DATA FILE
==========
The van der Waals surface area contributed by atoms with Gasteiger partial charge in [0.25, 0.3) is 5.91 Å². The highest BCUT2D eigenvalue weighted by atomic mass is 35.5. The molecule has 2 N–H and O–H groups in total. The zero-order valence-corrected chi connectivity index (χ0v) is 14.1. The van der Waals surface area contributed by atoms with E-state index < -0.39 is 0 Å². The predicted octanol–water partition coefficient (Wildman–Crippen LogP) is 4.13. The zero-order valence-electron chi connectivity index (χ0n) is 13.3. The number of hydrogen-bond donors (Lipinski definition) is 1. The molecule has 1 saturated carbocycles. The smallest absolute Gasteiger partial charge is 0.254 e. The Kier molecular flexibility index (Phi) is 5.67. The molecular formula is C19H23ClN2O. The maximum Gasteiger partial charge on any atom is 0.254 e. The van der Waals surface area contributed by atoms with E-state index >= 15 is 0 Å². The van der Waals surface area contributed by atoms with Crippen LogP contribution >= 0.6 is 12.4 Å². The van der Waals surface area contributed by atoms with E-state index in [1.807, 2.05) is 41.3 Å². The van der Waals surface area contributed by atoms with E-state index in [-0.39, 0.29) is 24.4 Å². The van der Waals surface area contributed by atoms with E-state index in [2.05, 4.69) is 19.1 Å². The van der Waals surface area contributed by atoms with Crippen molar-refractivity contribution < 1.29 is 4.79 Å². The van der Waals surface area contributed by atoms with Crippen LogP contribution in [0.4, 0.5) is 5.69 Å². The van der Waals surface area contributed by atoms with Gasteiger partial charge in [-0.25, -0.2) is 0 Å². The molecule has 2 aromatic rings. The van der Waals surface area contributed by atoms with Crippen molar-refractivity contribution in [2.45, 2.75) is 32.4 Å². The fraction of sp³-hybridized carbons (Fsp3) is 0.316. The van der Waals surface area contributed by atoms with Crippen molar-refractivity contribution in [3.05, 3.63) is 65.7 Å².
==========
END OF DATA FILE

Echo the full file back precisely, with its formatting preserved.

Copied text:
The van der Waals surface area contributed by atoms with Gasteiger partial charge in [0.25, 0.3) is 5.91 Å². The highest BCUT2D eigenvalue weighted by atomic mass is 35.5. The molecule has 2 N–H and O–H groups in total. The zero-order valence-corrected chi connectivity index (χ0v) is 14.1. The van der Waals surface area contributed by atoms with E-state index < -0.39 is 0 Å². The predicted octanol–water partition coefficient (Wildman–Crippen LogP) is 4.13. The zero-order valence-electron chi connectivity index (χ0n) is 13.3. The number of hydrogen-bond donors (Lipinski definition) is 1. The molecule has 1 saturated carbocycles. The smallest absolute Gasteiger partial charge is 0.254 e. The Kier molecular flexibility index (Phi) is 5.67. The molecular formula is C19H23ClN2O. The maximum Gasteiger partial charge on any atom is 0.254 e. The van der Waals surface area contributed by atoms with E-state index >= 15 is 0 Å². The van der Waals surface area contributed by atoms with Crippen LogP contribution >= 0.6 is 12.4 Å². The van der Waals surface area contributed by atoms with E-state index in [1.807, 2.05) is 41.3 Å². The van der Waals surface area contributed by atoms with E-state index in [-0.39, 0.29) is 24.4 Å². The van der Waals surface area contributed by atoms with E-state index in [2.05, 4.69) is 19.1 Å². The van der Waals surface area contributed by atoms with Crippen molar-refractivity contribution < 1.29 is 4.79 Å². The van der Waals surface area contributed by atoms with Crippen LogP contribution in [0.4, 0.5) is 5.69 Å². The van der Waals surface area contributed by atoms with Gasteiger partial charge in [-0.25, -0.2) is 0 Å². The molecule has 2 aromatic rings. The van der Waals surface area contributed by atoms with Crippen molar-refractivity contribution in [2.45, 2.75) is 32.4 Å². The fraction of sp³-hybridized carbons (Fsp3) is 0.316. The van der Waals surface area contributed by atoms with Crippen molar-refractivity contribution in [3.05, 3.63) is 65.7 Å².